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“If a producer is not maniacal, he cannot make good wine,” Luigi Cataldi Madonna

I thought I’d met most of the eccentrics in Italian wine—the experimental outliers who’ve made an impact by following some singular intuition, rare grape or other personal muse.

Then I met Luigi Cataldi Madonna in the hot, dry hills of Abruzzo. Charming and self-effacing, he proudly cackled in his smoker’s rasp: “I am the champion of all the crazies!”

Cataldi Madonna, 65, is a philosophy professor at the University of L’Aquila, in the stately mountain city still recovering from the deadly, devastating 2009 earthquake there. Twenty-one years ago, he was diagnosed with bipolar disorder, and he considers it a plus for his craft.

“It’s important for wine,” he says with a laugh. “If a producer is not maniacal, he cannot make good wine.”

The son of a noble family in Ofena (pop. 500), Cataldi Madonna is known in central Italian winemaking for two things. First, he’s been the foremost advocate of winemaking in the rugged foothills of the Tirino Valley, below the towering Gran Sasso massif, in an area nicknamed "Il Forno d’Abruzzo” (“the oven of Abruzzo”). Second, and perhaps more important, he was the region’s first champion of Pecorino, the heirloom white grape that’s taken off like a rocket in the 21st century.

A bit of historical context: Though the first pure Pecorino bottling is widely believed to be a 1990 vintage from Tenuta Cocci Grifoni to the north in the Marche, that estate labeled the wine “Colle Vecchio,” after the vineyard. According to Italian indigenous grape expert Ian d’Agata, the grape had several regional names and Cataldi Madonna was the first in Italy to print “Pecorino” on a wine label, with the 1996 vintage.

“Now, everybody in the last 20 years here has planted Pecorino,” says Davide Acerra, spokesperson for the Consorzio Tutela Vini d'Abruzzo, the regional wine organization. “And Cataldi Madonna is a reference point. He was the first here.”

Pecorino’s boom has been fueled largely by the appeal of its name, which it shares with the beloved Italian sheep’s milk cheese. The grape variety, according to local lore, derives its name from the pecore (sheep) that ate the vines' leaves during their summer passage to higher grazing grounds or the sheepherders who snacked on the grapes.

Cataldi Madonna took over the now century-old family wine estate in 1990, following in the footsteps of his father who was the first in the family to bottle Cataldi Madonna wines in 1975.

“My father was an architect, and he had no extra time,” Cataldi Madonna says on a bright afternoon before harvest, as he walks down the narrow country road between the vineyards with his daughter Giulia, 28, and Tuscan consulting enologist Lorenzo Landi. “I am a professor, so I had lots of time.”

In his first year, Cataldi Madonna decided he wanted to find an alternative to the area’s Trebbiano wines and discovered Pecorino at a vine nursery. The low-yielding grape—marked by high acidity, sugar levels and aromatics—was often used as a minor part of white blends.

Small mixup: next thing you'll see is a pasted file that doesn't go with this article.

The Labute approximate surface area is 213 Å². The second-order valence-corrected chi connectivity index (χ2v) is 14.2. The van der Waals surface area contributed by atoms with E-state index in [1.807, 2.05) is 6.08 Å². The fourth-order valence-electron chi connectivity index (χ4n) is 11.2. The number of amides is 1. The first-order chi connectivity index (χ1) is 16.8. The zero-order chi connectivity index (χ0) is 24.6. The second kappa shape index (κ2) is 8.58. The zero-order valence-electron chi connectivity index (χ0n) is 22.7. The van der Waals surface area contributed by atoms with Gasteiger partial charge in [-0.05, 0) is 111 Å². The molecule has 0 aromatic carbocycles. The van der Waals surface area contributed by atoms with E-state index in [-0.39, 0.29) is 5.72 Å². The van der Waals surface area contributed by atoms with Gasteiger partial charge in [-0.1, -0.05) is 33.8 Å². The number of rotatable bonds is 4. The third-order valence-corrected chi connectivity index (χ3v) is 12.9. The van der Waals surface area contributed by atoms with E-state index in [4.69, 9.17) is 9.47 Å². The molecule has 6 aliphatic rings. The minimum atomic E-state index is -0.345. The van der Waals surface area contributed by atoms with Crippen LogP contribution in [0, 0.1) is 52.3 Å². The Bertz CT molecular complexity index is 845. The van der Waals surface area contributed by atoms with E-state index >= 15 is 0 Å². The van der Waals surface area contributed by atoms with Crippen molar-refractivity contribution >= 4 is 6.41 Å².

To hear Cataldi Madonna tell it, he was wowed by the grape, and he immediately planted his first 2 acres in the vineyard called Frontone, which is next to his winery at 1,200 feet in altitude.

“I didn’t know how to manage it,” Cataldi Madonna says, shrugging his whole frame. “It’s like when you fall in love—do you know how to manage it?”

Cataldi Madonna made the first vintage, 1996, conducting basic fermentations in stainless steel. “In the first years we made a disaster,” he says. “Everyone said it tasted like lemon soda! But 2,000 bottles—even if it's lemon soda—are not difficult to sell.”

Over more than a decade, he experimented broadly. Between 2000 and 2007, he tried fermenting Pecorino in oak barriques, but found those covered the aromas. “It’s not easy to balance all the aspects of Pecorino—the structure, acidity and aromatics,” says Landi, who joined Cataldi Madonna as a consultant in 2003.

In the past decade, the two have settled on a method that involves a cryomaceration (a more extreme version of cold maceration that involves freezing the grapes to extract more flavor and other compounds) before pressing, followed by fermenting on indigenous yeasts and aging on lees in steel tanks.

In 2019, Cataldi Madonna signed the estate over to his daughter Giulia, who studied viticulture and oversees production of Montepulciano d’Abruzzo reds, deep-colored Cerasuolo d’Abruzzo rosé and a Trebbiano d’Abruzzo white from 75 acres of vineyards.

But Pecorino remains his obsession, and he hasn’t loosened his grip on major decisions.

The winery now regularly makes a pair of Pecorinos under the geographical designation Terre Aquilane IGT: the entry-level Giulia Pecorino (86 points, $24 for the 2016 vintage) and the harvest selection SuperGiulia Pecorino.

Every year, Cataldi Madonna vinifies the two original acres of Frontone Pecorino separately. But until now, he has only released one vintage as a separate cuvée—the 2013 vintage.

“The quality of the other years didn’t please Luigi,” says Landi. “But 2020 was a good year and we may release it in 2023.”

Ask anyone in Abruzzo what they think of Pecorino and they’ll say it’s a wine still being discovered.

“It’s in a state of change,” says Cataldi Madonna, the philosophile. “You see, Pecorino is not a closed argument.”

 

“If a producer is not maniacal, he cannot make good wine,” Luigi Cataldi Madonna